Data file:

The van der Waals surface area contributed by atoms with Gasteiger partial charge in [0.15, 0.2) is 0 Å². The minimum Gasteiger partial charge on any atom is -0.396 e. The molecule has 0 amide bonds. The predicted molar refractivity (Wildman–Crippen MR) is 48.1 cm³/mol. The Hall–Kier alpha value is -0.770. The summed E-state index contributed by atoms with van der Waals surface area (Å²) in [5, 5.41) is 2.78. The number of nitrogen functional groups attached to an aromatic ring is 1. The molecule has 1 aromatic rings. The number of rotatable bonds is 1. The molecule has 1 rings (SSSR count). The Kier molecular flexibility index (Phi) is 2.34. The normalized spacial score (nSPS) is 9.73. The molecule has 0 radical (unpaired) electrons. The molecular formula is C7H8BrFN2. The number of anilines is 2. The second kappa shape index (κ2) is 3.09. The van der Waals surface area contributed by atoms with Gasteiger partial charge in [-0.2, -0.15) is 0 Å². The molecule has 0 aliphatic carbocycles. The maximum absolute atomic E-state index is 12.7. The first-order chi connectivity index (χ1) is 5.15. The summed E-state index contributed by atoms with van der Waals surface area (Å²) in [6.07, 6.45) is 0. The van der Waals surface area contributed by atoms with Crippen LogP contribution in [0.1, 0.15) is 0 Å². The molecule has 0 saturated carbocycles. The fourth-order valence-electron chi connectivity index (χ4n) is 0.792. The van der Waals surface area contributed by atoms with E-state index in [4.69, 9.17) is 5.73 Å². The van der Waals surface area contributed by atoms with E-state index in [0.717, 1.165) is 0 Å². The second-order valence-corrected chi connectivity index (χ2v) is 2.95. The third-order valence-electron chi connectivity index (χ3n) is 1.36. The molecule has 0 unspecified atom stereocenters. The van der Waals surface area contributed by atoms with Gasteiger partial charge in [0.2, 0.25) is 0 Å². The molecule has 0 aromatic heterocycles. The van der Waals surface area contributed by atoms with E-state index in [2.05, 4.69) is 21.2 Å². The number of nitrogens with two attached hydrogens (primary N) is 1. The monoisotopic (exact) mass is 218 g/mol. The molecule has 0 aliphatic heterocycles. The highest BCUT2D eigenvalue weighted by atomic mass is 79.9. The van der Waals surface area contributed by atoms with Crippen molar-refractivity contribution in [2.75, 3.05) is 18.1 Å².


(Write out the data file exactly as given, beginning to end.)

The van der Waals surface area contributed by atoms with Gasteiger partial charge in [0.15, 0.2) is 0 Å². The minimum Gasteiger partial charge on any atom is -0.396 e. The molecule has 0 amide bonds. The predicted molar refractivity (Wildman–Crippen MR) is 48.1 cm³/mol. The Hall–Kier alpha value is -0.770. The summed E-state index contributed by atoms with van der Waals surface area (Å²) in [5, 5.41) is 2.78. The number of nitrogen functional groups attached to an aromatic ring is 1. The molecule has 1 aromatic rings. The number of rotatable bonds is 1. The molecule has 1 rings (SSSR count). The Kier molecular flexibility index (Phi) is 2.34. The normalized spacial score (nSPS) is 9.73. The molecule has 0 radical (unpaired) electrons. The molecular formula is C7H8BrFN2. The number of anilines is 2. The second kappa shape index (κ2) is 3.09. The van der Waals surface area contributed by atoms with Gasteiger partial charge in [-0.2, -0.15) is 0 Å². The molecule has 0 aliphatic carbocycles. The maximum absolute atomic E-state index is 12.7. The first-order chi connectivity index (χ1) is 5.15. The summed E-state index contributed by atoms with van der Waals surface area (Å²) in [6.07, 6.45) is 0. The van der Waals surface area contributed by atoms with Crippen LogP contribution in [0.1, 0.15) is 0 Å². The molecule has 0 saturated carbocycles. The fourth-order valence-electron chi connectivity index (χ4n) is 0.792. The van der Waals surface area contributed by atoms with E-state index in [4.69, 9.17) is 5.73 Å². The van der Waals surface area contributed by atoms with E-state index in [0.717, 1.165) is 0 Å². The second-order valence-corrected chi connectivity index (χ2v) is 2.95. The third-order valence-electron chi connectivity index (χ3n) is 1.36. The molecule has 0 unspecified atom stereocenters. The van der Waals surface area contributed by atoms with Gasteiger partial charge in [0.2, 0.25) is 0 Å². The molecule has 0 aromatic heterocycles. The van der Waals surface area contributed by atoms with E-state index in [2.05, 4.69) is 21.2 Å². The number of nitrogens with two attached hydrogens (primary N) is 1. The monoisotopic (exact) mass is 218 g/mol. The molecule has 0 aliphatic heterocycles. The highest BCUT2D eigenvalue weighted by atomic mass is 79.9. The van der Waals surface area contributed by atoms with Crippen molar-refractivity contribution in [2.75, 3.05) is 18.1 Å².